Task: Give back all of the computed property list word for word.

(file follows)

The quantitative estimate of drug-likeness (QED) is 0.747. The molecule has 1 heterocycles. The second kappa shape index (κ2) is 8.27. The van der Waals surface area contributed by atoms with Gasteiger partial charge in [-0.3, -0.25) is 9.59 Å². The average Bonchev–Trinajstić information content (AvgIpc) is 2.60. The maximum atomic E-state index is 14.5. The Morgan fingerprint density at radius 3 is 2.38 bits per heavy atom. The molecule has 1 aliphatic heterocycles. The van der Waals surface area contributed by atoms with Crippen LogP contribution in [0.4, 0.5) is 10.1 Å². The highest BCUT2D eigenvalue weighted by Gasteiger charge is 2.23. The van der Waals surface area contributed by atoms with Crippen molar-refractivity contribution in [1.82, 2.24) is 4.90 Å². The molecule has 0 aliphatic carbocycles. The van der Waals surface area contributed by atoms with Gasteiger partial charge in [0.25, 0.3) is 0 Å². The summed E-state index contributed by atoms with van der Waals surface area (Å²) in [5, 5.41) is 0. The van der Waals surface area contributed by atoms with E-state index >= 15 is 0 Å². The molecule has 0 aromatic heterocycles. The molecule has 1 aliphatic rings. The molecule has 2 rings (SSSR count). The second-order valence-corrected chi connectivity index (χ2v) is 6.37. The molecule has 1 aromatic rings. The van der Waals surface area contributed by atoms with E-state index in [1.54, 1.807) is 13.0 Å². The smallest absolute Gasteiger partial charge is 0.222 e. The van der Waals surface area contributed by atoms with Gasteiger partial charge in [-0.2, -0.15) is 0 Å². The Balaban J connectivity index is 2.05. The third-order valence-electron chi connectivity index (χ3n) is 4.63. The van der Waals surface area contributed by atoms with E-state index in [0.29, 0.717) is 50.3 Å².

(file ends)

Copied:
The quantitative estimate of drug-likeness (QED) is 0.747. The molecule has 1 heterocycles. The second kappa shape index (κ2) is 8.27. The van der Waals surface area contributed by atoms with Gasteiger partial charge in [-0.3, -0.25) is 9.59 Å². The average Bonchev–Trinajstić information content (AvgIpc) is 2.60. The maximum atomic E-state index is 14.5. The Morgan fingerprint density at radius 3 is 2.38 bits per heavy atom. The molecule has 1 aliphatic heterocycles. The van der Waals surface area contributed by atoms with Crippen LogP contribution in [0.4, 0.5) is 10.1 Å². The highest BCUT2D eigenvalue weighted by Gasteiger charge is 2.23. The van der Waals surface area contributed by atoms with Crippen molar-refractivity contribution in [1.82, 2.24) is 4.90 Å². The molecule has 0 aliphatic carbocycles. The van der Waals surface area contributed by atoms with Gasteiger partial charge in [0.25, 0.3) is 0 Å². The summed E-state index contributed by atoms with van der Waals surface area (Å²) in [5, 5.41) is 0. The van der Waals surface area contributed by atoms with E-state index >= 15 is 0 Å². The molecule has 0 aromatic heterocycles. The molecule has 1 aliphatic rings. The molecule has 2 rings (SSSR count). The second-order valence-corrected chi connectivity index (χ2v) is 6.37. The molecule has 1 aromatic rings. The van der Waals surface area contributed by atoms with E-state index in [1.54, 1.807) is 13.0 Å². The smallest absolute Gasteiger partial charge is 0.222 e. The van der Waals surface area contributed by atoms with Gasteiger partial charge in [-0.2, -0.15) is 0 Å². The Balaban J connectivity index is 2.05. The third-order valence-electron chi connectivity index (χ3n) is 4.63. The van der Waals surface area contributed by atoms with E-state index in [0.29, 0.717) is 50.3 Å².